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Photo scanned by Michelle#2

John Callagan drifts into the orbit of the three guitarists with much-fancied American newcomers Phantom Planet

Planet SWEET

With a mixture of West Coast rock, U2-style intensity and episodes of early Elvis Costello barbed-buzzsaw harmonies, Phantom Planet's second album The Guest should easily surpass the hype the band have had thus far due to their drummer Jason Schwartzman's high-profile acting roles.
     When I catch up with the band's three guitarists, they're still buzzing off the adrenalin from their first UK show the previous night, where they managed to convert the assembled throng of expectant Garbage fans in less than half an hour through a combination of steroid-injected tunes, classic shape-throwing and the odd bit of scaffold-climbing. Darren Robinson and Jacques Brautbar manage to fit in discussions about the locrian mode and the physical charms of English women (including how Brautbar got those scratches all over his body during the aftershow partying) while still explaining the development of their three-pronged axe attack.
     'Radiohead's The Bends came out when we were just starting and it showed that three guitars could be done and still be cool,' recalls Brautbar. 'The hardest thing we had to learn is the dynamics.'
     'We used to all play all the time, but we've realised that there's sometimes more power in holding off,' offers Robinson. 'It can get boring for the listener if there's always a counter melody and there are too many things going on all the time.'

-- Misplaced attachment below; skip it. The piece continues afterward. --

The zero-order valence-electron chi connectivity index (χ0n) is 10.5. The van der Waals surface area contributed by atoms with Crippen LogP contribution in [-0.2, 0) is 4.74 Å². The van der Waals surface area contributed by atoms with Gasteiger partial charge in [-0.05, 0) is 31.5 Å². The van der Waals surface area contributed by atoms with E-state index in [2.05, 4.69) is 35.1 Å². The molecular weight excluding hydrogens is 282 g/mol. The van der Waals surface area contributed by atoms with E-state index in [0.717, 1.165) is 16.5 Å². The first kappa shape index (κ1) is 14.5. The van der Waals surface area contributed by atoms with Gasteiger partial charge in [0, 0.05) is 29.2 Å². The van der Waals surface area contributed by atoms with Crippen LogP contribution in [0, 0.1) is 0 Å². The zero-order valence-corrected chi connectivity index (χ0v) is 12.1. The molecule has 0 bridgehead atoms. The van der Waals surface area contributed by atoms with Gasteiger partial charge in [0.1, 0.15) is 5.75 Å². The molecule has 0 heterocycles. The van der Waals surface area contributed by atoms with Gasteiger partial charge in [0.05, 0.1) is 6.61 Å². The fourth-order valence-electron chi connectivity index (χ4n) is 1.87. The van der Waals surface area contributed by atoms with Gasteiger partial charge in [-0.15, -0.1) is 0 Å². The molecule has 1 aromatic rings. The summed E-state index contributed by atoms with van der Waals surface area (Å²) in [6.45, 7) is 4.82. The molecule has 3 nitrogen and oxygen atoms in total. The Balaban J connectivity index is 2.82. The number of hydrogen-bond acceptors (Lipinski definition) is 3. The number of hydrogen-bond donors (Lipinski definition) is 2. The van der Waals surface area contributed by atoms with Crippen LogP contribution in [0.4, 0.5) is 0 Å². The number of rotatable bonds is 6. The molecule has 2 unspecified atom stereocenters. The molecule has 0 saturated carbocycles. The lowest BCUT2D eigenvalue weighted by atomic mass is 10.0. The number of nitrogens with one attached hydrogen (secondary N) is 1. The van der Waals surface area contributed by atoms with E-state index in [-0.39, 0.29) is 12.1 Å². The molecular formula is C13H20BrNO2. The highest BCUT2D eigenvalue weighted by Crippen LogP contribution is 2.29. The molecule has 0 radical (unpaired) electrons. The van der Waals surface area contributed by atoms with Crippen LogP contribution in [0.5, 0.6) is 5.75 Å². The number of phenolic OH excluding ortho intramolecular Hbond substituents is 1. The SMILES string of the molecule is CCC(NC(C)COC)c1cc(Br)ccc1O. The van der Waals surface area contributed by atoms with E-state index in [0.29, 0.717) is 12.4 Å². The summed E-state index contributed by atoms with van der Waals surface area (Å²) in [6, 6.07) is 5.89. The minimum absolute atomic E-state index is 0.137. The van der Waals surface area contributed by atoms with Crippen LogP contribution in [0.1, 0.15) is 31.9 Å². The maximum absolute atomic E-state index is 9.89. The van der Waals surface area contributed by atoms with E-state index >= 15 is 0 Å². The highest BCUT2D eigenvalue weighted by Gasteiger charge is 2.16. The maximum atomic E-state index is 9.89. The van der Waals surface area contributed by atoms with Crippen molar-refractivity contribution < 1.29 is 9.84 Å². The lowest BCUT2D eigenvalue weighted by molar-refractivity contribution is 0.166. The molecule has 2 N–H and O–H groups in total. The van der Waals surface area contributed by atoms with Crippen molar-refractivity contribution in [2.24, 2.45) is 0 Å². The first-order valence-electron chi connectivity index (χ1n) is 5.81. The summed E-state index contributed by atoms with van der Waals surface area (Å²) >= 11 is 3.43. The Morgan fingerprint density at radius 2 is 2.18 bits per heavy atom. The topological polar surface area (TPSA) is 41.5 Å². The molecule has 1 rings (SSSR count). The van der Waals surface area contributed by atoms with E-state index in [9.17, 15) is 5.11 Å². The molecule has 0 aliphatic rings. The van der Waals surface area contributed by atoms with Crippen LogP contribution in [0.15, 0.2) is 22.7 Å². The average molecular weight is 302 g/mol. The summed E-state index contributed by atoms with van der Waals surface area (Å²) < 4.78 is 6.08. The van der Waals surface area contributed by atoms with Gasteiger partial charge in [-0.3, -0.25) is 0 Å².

'Every now and again though, we just think, "Fuck it!" and we just all pile in,' laughs Brautbar. 'But mostly, just deciding that someone should only play a couple of notes here, rather than a big lead, usually works much better.'
     Keen to extol the virtues of P90s and P100s at every opportunity, both Brautbar and Robinson cherished the sounds their respective '60 and '56 Les Paul reissues brought to The Guest, while Greenwald - when not playing a Gibson Country Western - hammered away on his '61 Jazzmaster. On the amp front, Brautbar's choice was often his POD, while Greenwald preferred either a tiny Gibson Goldtone or the warm overdriven tones of a Fender Twin. Album co-producer Tchad Blake provided the enigmatic 'White Amp' that Robinson used to get his groove on during Lonely Day, with his Twin Reverb bearing the brunt of his other parts.
     A discussion of Phantom Planet's live setup gets aborted by Robinson's accusations that his guitar wasn't working last night because of Greenwald. In fact, the quintet's stage antics in the previous months of gigging have left him wanting to get a wireless system for bassist Sam Farrar, just so he can rock out and get back to hit his pedals without tripping over the bass player's leads.
     'One time we were rocking out,' Bratubar pipes up, 'And I didn't realise that for half the song that I'd unplugged myself! I felt such a dolt and there's no cool way to look around the stage to find your cable.'
     'Just pretend you're drunk, fall behind the monitor and look for it,' Greenwald advises. 'My one for me is indulging in windmilling guitar moves and realising that your fingers are bleeding. Though, I suppose rock'n'roll's got to have that little bit of pain to make it special!'

The Guest by Phantom Planet is out now on Epic Records